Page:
10Example Suppose our null hypothesis is that X is less than 0. The sample mean is 3;The sample standard deviation is 2;There are 121 observations.Step 1. We need to establish our “critical value.”We wish to reject the null hypothesis if we are 95% certain that it is false. For 121 observations and a “one-tailed test,” the critical value is 1.66 (which we look up on the table. This corresponds to a significance level of .05 with 120 degrees of freedom).Step 2. The t-statistic = ( 3 – 0 ) / ( 2 / 121 ) 3 / .18 16.7.Step 3. Compare the t-statistic with the critical value. If the t-statistic is greater than the critical value, then you can reject the null hypothesis.In this case, 16.7 is greater than 1.66, so we can reject the null hypothesis that X is less than zero.
11Example The table to the right is a sample “cross-tab” Your research hypothesis is that dog ownership and gender are related.How do you test this hypothesis?Dog-OwnersNo PetsTotalsMen100400500Women504501508501,000
12Hypothesis Tests about tables Step 1. Define null and research hypotheses.The null hypothesis will usually be that there is no relationship between the rows and the columns.Step 2. Determine your tolerance for falsely rejecting the null hypothesis of no relationship.Step 3. Empirically analyse the data to determine if there is a relationship.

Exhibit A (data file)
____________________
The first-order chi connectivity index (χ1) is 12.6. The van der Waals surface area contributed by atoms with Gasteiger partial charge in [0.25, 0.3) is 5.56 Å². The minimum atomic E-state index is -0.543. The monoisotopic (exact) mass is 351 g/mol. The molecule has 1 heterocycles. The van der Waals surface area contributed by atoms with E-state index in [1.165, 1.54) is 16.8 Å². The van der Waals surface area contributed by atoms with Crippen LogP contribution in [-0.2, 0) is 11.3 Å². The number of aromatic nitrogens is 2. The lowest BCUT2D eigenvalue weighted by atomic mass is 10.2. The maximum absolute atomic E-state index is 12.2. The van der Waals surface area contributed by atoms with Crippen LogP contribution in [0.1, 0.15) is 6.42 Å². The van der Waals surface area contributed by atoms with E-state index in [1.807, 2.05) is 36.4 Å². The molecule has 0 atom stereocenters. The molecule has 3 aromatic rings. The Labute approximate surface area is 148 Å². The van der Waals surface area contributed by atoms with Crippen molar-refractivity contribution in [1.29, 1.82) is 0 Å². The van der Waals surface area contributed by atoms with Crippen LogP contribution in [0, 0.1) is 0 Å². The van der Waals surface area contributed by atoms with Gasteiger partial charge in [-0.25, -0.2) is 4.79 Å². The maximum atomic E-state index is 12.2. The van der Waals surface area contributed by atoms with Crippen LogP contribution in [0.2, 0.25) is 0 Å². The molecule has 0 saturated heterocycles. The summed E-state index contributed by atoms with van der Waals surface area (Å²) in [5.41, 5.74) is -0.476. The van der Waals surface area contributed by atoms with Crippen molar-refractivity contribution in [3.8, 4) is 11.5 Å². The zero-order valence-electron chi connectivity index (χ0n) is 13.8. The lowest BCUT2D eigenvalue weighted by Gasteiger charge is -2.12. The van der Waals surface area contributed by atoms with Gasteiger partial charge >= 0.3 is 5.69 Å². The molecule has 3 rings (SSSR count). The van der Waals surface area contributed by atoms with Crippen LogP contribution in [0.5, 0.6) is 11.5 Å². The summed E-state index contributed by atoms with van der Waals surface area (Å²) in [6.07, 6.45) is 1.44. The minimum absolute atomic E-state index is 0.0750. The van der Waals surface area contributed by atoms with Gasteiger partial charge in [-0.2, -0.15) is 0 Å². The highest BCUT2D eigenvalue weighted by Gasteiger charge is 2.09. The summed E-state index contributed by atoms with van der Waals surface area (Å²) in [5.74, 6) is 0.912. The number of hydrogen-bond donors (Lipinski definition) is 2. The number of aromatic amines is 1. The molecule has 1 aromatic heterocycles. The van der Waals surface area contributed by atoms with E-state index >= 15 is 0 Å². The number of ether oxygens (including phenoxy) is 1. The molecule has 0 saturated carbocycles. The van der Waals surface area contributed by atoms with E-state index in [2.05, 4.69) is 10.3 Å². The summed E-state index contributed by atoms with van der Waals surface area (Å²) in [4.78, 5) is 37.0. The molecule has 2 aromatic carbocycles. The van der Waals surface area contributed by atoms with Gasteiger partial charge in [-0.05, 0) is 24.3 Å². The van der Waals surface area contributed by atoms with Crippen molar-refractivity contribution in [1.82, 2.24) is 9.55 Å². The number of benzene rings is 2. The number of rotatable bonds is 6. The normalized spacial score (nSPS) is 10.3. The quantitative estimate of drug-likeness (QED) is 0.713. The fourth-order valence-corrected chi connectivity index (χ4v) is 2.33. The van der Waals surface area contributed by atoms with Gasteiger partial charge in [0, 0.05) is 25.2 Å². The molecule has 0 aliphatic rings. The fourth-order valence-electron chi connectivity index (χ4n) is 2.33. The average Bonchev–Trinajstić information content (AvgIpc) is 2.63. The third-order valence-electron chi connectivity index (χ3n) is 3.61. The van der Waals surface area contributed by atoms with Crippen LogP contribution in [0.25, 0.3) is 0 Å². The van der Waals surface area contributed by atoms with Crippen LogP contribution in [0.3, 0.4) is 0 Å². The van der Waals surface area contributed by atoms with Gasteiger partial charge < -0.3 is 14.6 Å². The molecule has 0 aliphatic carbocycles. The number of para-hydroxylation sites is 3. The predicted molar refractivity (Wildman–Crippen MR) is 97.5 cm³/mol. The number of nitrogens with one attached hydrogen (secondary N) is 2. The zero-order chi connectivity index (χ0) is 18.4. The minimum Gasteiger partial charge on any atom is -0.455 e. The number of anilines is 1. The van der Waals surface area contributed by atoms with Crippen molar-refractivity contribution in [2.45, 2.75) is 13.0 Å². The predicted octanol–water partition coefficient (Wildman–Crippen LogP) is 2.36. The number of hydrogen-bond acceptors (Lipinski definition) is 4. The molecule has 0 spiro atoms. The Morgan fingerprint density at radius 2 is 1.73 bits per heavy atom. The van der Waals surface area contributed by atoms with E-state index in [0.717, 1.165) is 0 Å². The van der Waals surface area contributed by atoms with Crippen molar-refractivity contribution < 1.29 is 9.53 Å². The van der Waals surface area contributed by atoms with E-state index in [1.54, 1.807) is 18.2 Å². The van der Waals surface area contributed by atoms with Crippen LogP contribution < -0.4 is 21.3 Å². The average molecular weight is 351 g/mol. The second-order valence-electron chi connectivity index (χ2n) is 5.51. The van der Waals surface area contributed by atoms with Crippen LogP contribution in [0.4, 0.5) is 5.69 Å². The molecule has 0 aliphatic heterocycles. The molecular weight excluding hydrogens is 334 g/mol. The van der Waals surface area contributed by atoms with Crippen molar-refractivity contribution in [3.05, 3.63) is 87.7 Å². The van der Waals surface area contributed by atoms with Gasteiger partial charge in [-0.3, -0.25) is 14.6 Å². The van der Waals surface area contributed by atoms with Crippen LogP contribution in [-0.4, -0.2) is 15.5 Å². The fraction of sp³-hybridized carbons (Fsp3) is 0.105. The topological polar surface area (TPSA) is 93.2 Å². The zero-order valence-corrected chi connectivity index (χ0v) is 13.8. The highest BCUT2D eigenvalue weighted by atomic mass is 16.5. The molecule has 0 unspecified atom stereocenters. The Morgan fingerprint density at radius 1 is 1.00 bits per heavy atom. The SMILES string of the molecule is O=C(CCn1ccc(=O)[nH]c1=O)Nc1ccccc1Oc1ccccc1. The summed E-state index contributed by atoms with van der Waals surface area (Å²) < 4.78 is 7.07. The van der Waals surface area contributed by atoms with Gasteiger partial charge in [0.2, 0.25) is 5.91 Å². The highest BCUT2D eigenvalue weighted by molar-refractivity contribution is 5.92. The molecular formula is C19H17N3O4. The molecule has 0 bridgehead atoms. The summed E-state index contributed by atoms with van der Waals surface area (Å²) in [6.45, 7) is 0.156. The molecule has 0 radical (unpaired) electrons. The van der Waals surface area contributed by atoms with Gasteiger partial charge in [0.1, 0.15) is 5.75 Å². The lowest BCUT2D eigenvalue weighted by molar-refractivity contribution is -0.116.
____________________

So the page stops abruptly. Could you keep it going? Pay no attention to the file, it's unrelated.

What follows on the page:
13Example To calculate independence: 1) Identify the number of respondents in each internal cell of the table2) Calculate the number of respondents who would be in each cell if independent (corresponds to the second number under each total)e.g. cell1,1 = .5 * .15 *1000 = 75cell1,2 = .5 * .85 *1000 = 4253) Compute the chi-squared test statistic (next slide)Dog-OwnersNo PetsTotalsMen100( 75 )400( 425 )500Women504501508501,0001.00
14The Chi-Square Test Statistic To calculate independence:3) Compute the chi-squared test statisticThe chi-squared test statistic is simply:2 = rowscolumns (Observedrow,column - Expectedrow,column)2Expectedrow,columnThe chi-squared statistic follows a chi-squared distribution with degrees of freedom = (rows – 1) (columns – 1).
15ExampleIf we look at our table of the 2 with 1 degrees of freedom, the critical value for our test statistic is 3.84.2 = ( )2 / 75+( )2 / 425+ (50- 75)2 / 75+ ( )2 / 425=19.6In this case, we reject the null hypothesis that the two populations are statistically independent because our test-statistic is greater than our critical value.Dog-OwnersNo PetsTotalsMen100(75)400(425)500Women504501508501,000